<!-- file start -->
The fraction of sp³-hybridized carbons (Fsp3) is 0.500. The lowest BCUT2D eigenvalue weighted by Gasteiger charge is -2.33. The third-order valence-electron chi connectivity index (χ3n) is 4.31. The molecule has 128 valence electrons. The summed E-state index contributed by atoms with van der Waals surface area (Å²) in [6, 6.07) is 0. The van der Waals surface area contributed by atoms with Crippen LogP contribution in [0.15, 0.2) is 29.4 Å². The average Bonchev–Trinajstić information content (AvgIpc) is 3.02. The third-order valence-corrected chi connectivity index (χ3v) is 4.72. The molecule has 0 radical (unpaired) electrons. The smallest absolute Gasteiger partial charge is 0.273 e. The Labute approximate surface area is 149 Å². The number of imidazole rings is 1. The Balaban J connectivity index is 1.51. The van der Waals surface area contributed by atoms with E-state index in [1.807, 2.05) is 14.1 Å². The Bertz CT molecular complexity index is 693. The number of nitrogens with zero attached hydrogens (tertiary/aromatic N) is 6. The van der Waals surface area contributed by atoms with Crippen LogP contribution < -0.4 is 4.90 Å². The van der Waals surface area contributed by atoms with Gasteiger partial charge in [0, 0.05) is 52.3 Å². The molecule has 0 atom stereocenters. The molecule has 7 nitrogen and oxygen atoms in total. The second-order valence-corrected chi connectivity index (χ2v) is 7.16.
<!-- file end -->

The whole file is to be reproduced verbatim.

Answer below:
The fraction of sp³-hybridized carbons (Fsp3) is 0.500. The lowest BCUT2D eigenvalue weighted by Gasteiger charge is -2.33. The third-order valence-electron chi connectivity index (χ3n) is 4.31. The molecule has 128 valence electrons. The summed E-state index contributed by atoms with van der Waals surface area (Å²) in [6, 6.07) is 0. The van der Waals surface area contributed by atoms with Crippen LogP contribution in [0.15, 0.2) is 29.4 Å². The average Bonchev–Trinajstić information content (AvgIpc) is 3.02. The third-order valence-corrected chi connectivity index (χ3v) is 4.72. The molecule has 0 radical (unpaired) electrons. The smallest absolute Gasteiger partial charge is 0.273 e. The Labute approximate surface area is 149 Å². The number of imidazole rings is 1. The Balaban J connectivity index is 1.51. The van der Waals surface area contributed by atoms with E-state index in [1.807, 2.05) is 14.1 Å². The Bertz CT molecular complexity index is 693. The number of nitrogens with zero attached hydrogens (tertiary/aromatic N) is 6. The van der Waals surface area contributed by atoms with Crippen LogP contribution < -0.4 is 4.90 Å². The van der Waals surface area contributed by atoms with Gasteiger partial charge in [0, 0.05) is 52.3 Å². The molecule has 0 atom stereocenters. The molecule has 7 nitrogen and oxygen atoms in total. The second-order valence-corrected chi connectivity index (χ2v) is 7.16.